A ranging attempt to confront mortgage lending issues, ramp up financial fraud enforcement, administer TARP funds and tighten the screws on false claims, the Fraud Enforcement and Recovery Act (FERA), enacted in May, is a bit of a Frankenstein’s monster. That makes it hard to get a clear read on the law’s overall significance and any new exposure it may present.

Expert opinions on the question are as divergent as the law itself. On the criminal side, FERA doesn’t change the status quo.

“I don’t see it as being all that big of a deal. I’m not sure it changes the playing field very much,” says Chris Clark, co-head of the white-collar defense and regulatory investigation group at Dewey & LeBoeuf. “These are minor tweaks.”

But when it comes to whistleblower liability, it’s not so cut-and-dried, says Dan Plunkett, a McGlinchey Stafford member who focuses on government contracts.

“On the mortgage fraud side, the horse is already out of the barn,” Plunkett says. “That fiasco is done, and I don’t think we will see it again. But on the false claims side, this is something to pay a little more attention to.”

Significant new civil and criminal liability lies in wait for high-risk sectors including health care, defense and finance (see “Perfect Storm,” July 2009).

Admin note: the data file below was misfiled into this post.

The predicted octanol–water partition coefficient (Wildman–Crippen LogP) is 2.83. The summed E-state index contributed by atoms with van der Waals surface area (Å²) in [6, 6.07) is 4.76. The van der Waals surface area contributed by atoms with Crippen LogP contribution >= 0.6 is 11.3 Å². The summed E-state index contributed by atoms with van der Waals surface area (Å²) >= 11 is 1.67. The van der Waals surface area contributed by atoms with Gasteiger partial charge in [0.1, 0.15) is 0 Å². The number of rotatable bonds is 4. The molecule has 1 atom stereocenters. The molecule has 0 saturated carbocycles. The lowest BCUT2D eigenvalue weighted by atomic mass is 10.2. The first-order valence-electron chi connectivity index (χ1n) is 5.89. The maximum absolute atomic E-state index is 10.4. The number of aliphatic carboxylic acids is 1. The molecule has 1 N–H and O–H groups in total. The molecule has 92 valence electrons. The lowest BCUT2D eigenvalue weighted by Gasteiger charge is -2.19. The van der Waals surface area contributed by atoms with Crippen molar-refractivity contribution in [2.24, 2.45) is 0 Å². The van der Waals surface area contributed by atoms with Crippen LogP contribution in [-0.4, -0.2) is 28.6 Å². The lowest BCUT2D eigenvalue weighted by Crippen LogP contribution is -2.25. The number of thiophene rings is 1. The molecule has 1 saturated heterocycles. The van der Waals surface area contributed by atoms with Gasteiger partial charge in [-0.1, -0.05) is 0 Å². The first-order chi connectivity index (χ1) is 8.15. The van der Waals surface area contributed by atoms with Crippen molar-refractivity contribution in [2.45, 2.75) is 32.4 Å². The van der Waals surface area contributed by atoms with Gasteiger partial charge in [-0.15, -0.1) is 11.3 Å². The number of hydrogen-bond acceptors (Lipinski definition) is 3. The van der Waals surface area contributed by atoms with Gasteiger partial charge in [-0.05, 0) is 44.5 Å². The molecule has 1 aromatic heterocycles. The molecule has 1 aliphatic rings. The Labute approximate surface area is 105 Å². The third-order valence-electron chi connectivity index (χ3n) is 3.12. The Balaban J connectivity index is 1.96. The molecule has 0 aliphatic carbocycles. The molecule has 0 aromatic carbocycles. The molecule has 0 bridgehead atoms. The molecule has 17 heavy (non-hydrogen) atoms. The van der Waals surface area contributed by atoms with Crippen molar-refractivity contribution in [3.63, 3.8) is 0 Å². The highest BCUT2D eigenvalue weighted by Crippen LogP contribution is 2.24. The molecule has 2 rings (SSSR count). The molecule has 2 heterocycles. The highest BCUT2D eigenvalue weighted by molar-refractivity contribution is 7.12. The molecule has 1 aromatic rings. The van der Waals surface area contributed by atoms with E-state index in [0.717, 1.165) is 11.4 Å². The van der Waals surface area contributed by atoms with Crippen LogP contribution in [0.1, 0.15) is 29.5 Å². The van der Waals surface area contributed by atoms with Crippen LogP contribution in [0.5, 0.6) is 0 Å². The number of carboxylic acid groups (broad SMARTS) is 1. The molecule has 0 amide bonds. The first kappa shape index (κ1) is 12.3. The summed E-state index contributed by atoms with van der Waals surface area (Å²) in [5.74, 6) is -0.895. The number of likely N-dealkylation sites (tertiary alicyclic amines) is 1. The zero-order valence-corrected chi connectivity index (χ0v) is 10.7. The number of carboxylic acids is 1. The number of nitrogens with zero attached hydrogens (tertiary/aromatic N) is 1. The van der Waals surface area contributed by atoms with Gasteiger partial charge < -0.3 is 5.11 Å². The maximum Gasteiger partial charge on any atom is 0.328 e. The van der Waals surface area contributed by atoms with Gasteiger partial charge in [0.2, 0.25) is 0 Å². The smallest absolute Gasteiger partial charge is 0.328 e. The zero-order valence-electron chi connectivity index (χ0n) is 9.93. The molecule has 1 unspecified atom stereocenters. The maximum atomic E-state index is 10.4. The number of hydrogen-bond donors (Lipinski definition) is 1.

Fraud Amendments

FERA contains several amendments to fraud statutes. They include an expanded definition of the term ‘financial institution’ that now includes mortgage lenders, specific language to address the TARP program and a new definition for the term “proceeds” in the money laundering law.

The revisions address specifics of the ongoing financial crisis but are largely superfluous, according to white-collar crime experts.

“Federal prosecutors already had mail fraud, wire fraud, bank fraud, securities fraud, false claims and money laundering statutes. There’s not much in the world of sophisticated financial fraud that can’t be prosecuted already,” says Jud Aaron, a white-collar criminal defense partner at Conrad O’Brien. “I haven’t heard prosecutors claim that they lack the statutory framework to prosecute financial fraud.”

The change to the money laundering statute, which redefines “proceeds” as gross receipts instead of net profits, is merely a legislative fix to bad case law. In theory, it could impact a defendant at sentencing, since the amount of jail time is driven largely by the amount of the financial loss. But the practical impact will likely be negligible.

“If you’re involved in a gigantic financial swindle, trust me, you’re going to do a lot of time,” Clark says. “The judge is going to cut it down anyway, because it’s just silly to sentence someone to 300 years. In any high profile case, it’s going to be irrelevant.”

On the Money

Section Three of the act sends money to various federal agencies earmarked for fraud enforcement, including $165 million to the DOJ, $30 million to the Postal Inspection Service, $20 million to the Secret Service and $21 million to the SEC. It’s no pittance, but again, practical effect is debatable.